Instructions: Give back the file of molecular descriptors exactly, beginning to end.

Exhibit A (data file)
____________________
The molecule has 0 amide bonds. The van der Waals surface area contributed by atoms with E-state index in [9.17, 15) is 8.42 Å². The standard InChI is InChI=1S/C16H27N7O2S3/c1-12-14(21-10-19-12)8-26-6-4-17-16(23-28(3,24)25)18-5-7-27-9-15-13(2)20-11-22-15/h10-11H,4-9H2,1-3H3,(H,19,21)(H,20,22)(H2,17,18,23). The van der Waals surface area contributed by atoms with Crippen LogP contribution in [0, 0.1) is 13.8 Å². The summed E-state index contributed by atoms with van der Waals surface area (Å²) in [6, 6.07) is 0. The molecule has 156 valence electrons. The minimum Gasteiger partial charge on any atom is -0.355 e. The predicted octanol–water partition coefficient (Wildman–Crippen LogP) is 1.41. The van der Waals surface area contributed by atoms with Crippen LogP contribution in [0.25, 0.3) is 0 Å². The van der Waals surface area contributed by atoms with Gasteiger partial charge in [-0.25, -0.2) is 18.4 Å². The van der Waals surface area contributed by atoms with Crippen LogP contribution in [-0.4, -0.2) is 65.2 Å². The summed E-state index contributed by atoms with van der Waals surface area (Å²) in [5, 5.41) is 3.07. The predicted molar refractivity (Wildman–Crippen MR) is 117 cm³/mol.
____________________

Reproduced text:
The molecule has 0 amide bonds. The van der Waals surface area contributed by atoms with E-state index in [9.17, 15) is 8.42 Å². The standard InChI is InChI=1S/C16H27N7O2S3/c1-12-14(21-10-19-12)8-26-6-4-17-16(23-28(3,24)25)18-5-7-27-9-15-13(2)20-11-22-15/h10-11H,4-9H2,1-3H3,(H,19,21)(H,20,22)(H2,17,18,23). The van der Waals surface area contributed by atoms with Crippen LogP contribution in [0, 0.1) is 13.8 Å². The summed E-state index contributed by atoms with van der Waals surface area (Å²) in [6, 6.07) is 0. The molecule has 156 valence electrons. The minimum Gasteiger partial charge on any atom is -0.355 e. The predicted octanol–water partition coefficient (Wildman–Crippen LogP) is 1.41. The van der Waals surface area contributed by atoms with Crippen LogP contribution in [0.25, 0.3) is 0 Å². The van der Waals surface area contributed by atoms with Gasteiger partial charge in [-0.25, -0.2) is 18.4 Å². The van der Waals surface area contributed by atoms with Crippen LogP contribution in [-0.4, -0.2) is 65.2 Å². The summed E-state index contributed by atoms with van der Waals surface area (Å²) in [5, 5.41) is 3.07. The predicted molar refractivity (Wildman–Crippen MR) is 117 cm³/mol.